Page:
Heritage breeds are ones that have been around long enough to prove their usefulness as either egg layers, meat breeds, or dual-purpose breeds, and to become genetically stable--able to reproduce offspring true to the breed. As such, heritage breeds cannot be hybrids ("mutts" - the offspring of two different breeds), because hybrids do not breed true offspring.
Heritage breeds can reproduce naturally, which means they may be more prone to broodiness, a requirement for a hen to incubate and hatch fertile eggs. As breeds that have been beneficial to farmers for generations, they are hardy breeds that can generally withstand living primarily outdoors in most standard climates. Some heritage breeds were originally bred for eggs or meat production but are now primarily raised for ornamental purposes. Heritage breeds may or may not be rare, depending on their current conservation status and popularity.
Blue Laced Red Wyandottes are considered heritage breeds.
The Livestock Conservancy (a group working to protect against the loss of the genetic diversity that is present in heritage breeds of chickens, turkeys, cattle, and pigs), gives the following strict 4-part definition of heritage breeds:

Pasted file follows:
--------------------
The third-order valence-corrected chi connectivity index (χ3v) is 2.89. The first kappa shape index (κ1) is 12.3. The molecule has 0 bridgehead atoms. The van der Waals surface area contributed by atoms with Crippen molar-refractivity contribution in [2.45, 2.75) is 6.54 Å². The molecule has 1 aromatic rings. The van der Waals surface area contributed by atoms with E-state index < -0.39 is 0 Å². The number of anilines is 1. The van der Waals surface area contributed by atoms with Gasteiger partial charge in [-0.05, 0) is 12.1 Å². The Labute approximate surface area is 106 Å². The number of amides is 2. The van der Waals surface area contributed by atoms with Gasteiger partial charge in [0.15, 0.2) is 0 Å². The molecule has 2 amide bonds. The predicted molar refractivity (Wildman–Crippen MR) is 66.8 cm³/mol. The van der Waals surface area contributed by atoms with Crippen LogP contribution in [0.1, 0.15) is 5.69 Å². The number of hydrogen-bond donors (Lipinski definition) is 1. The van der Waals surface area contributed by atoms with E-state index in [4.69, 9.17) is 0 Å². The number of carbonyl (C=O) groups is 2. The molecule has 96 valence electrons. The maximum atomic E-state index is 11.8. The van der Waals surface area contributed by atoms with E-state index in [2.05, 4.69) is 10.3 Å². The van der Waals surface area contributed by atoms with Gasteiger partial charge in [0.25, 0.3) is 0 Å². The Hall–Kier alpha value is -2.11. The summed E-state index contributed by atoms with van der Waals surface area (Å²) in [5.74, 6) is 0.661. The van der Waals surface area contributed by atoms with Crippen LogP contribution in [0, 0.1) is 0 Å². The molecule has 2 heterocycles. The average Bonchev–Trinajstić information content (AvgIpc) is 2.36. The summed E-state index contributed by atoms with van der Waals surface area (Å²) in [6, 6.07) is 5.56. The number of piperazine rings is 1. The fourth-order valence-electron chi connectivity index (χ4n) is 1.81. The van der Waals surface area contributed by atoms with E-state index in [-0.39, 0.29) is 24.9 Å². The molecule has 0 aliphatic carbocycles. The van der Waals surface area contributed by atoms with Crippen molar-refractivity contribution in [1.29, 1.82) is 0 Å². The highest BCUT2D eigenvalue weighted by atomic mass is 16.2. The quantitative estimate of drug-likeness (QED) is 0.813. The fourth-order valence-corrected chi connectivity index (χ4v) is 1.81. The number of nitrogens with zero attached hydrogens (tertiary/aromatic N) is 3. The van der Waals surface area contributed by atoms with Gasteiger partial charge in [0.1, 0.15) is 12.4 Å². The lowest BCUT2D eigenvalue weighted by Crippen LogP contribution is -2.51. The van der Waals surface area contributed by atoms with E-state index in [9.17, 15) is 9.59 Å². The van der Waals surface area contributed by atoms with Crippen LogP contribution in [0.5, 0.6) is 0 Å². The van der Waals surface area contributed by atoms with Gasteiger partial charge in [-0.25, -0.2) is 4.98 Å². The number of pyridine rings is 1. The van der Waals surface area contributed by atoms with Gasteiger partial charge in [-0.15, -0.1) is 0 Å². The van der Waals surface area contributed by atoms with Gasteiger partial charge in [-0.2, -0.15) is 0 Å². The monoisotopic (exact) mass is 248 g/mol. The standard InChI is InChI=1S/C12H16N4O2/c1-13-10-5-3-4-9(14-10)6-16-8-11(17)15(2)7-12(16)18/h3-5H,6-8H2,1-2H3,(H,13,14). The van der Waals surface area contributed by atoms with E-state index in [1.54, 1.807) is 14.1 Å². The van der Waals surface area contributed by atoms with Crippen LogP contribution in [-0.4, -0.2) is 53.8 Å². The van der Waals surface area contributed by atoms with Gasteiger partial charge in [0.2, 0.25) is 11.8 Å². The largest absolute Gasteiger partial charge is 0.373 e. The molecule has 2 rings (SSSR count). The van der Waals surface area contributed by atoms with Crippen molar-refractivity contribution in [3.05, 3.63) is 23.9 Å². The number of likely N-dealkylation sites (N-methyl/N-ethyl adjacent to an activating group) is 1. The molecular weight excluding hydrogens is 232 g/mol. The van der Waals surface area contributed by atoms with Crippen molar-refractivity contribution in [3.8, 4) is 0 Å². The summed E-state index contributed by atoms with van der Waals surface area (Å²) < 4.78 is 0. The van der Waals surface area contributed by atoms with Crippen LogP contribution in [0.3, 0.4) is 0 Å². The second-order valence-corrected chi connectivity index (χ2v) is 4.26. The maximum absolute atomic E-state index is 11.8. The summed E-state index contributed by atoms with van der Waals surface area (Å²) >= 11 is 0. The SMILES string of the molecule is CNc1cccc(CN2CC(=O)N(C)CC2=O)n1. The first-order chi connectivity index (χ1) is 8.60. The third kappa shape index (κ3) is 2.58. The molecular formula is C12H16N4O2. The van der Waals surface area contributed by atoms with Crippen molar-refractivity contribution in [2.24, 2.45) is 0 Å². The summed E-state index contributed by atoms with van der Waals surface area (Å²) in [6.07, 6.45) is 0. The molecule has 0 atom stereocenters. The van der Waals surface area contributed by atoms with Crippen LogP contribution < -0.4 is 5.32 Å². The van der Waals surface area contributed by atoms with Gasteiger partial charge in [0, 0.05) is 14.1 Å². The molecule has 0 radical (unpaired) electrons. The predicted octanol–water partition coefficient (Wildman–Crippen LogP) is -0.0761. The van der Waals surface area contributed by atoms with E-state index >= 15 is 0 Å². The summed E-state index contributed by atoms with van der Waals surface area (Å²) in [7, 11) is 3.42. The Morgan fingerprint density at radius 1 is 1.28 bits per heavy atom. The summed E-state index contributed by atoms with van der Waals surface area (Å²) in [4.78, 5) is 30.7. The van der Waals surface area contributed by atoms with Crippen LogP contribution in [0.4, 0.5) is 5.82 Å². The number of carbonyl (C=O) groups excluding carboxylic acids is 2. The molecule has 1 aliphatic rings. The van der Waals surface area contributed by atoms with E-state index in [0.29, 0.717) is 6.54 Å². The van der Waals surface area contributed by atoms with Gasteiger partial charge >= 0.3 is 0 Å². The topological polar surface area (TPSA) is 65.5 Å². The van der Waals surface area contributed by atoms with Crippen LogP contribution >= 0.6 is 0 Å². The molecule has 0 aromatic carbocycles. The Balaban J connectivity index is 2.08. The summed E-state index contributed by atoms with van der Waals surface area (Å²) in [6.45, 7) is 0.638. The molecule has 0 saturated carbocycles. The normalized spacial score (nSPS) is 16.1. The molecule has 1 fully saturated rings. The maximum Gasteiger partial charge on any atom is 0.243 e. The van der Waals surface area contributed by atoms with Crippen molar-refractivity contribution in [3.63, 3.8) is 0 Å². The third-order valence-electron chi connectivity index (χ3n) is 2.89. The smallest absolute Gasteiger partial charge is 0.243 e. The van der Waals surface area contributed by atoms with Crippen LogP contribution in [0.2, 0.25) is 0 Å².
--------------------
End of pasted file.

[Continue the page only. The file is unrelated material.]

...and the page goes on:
- APA (American Poultry Association) Standard Breed
- Naturally mating
- Long, productive outdoor lifespan
- Slow growth rate
Orpingtons are also heritage breeds.
Because some of the heritage breeds we offer at My Pet Chicken originated in other countries, we do not require a breed to be recognized by the American Poultry Association when we list a breed as "heritage." For our purposes, breeds that originated outside the United States and haven't yet been recognized by the American Poultry Association but meet the other criteria are also considered heritage breeds.